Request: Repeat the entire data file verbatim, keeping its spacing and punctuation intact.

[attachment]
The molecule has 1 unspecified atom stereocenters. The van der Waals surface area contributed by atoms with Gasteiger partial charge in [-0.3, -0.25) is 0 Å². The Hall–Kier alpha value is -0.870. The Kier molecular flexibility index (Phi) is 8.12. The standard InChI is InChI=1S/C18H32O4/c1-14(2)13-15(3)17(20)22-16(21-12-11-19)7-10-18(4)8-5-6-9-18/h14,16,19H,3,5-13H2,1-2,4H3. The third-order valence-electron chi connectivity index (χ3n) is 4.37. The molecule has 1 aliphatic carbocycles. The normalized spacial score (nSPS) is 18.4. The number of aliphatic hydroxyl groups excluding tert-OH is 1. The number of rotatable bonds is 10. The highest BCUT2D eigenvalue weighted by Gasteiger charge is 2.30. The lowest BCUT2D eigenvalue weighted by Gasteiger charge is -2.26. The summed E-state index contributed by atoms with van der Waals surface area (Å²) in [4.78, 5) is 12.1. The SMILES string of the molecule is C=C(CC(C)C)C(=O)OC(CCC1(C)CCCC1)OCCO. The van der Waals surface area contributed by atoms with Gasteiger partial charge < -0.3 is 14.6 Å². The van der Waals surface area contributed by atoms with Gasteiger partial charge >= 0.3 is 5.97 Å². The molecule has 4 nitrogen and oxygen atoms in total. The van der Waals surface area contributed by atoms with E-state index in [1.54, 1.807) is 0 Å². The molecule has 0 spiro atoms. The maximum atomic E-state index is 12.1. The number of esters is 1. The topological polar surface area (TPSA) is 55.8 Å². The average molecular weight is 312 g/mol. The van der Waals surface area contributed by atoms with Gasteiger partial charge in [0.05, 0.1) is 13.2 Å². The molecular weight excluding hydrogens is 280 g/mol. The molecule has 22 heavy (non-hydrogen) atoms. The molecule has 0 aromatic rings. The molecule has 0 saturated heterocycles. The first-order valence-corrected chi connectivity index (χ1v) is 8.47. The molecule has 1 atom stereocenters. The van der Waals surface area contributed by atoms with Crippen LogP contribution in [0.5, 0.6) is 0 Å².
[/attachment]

The molecule has 1 unspecified atom stereocenters. The van der Waals surface area contributed by atoms with Gasteiger partial charge in [-0.3, -0.25) is 0 Å². The Hall–Kier alpha value is -0.870. The Kier molecular flexibility index (Phi) is 8.12. The standard InChI is InChI=1S/C18H32O4/c1-14(2)13-15(3)17(20)22-16(21-12-11-19)7-10-18(4)8-5-6-9-18/h14,16,19H,3,5-13H2,1-2,4H3. The third-order valence-electron chi connectivity index (χ3n) is 4.37. The molecule has 1 aliphatic carbocycles. The normalized spacial score (nSPS) is 18.4. The number of aliphatic hydroxyl groups excluding tert-OH is 1. The number of rotatable bonds is 10. The highest BCUT2D eigenvalue weighted by Gasteiger charge is 2.30. The lowest BCUT2D eigenvalue weighted by Gasteiger charge is -2.26. The summed E-state index contributed by atoms with van der Waals surface area (Å²) in [4.78, 5) is 12.1. The SMILES string of the molecule is C=C(CC(C)C)C(=O)OC(CCC1(C)CCCC1)OCCO. The van der Waals surface area contributed by atoms with Gasteiger partial charge < -0.3 is 14.6 Å². The van der Waals surface area contributed by atoms with Gasteiger partial charge >= 0.3 is 5.97 Å². The molecule has 4 nitrogen and oxygen atoms in total. The van der Waals surface area contributed by atoms with E-state index in [1.54, 1.807) is 0 Å². The molecule has 0 spiro atoms. The maximum atomic E-state index is 12.1. The number of esters is 1. The topological polar surface area (TPSA) is 55.8 Å². The average molecular weight is 312 g/mol. The van der Waals surface area contributed by atoms with Gasteiger partial charge in [0.05, 0.1) is 13.2 Å². The molecular weight excluding hydrogens is 280 g/mol. The molecule has 22 heavy (non-hydrogen) atoms. The molecule has 0 aromatic rings. The molecule has 0 saturated heterocycles. The first-order valence-corrected chi connectivity index (χ1v) is 8.47. The molecule has 1 atom stereocenters. The van der Waals surface area contributed by atoms with Crippen LogP contribution in [0.5, 0.6) is 0 Å².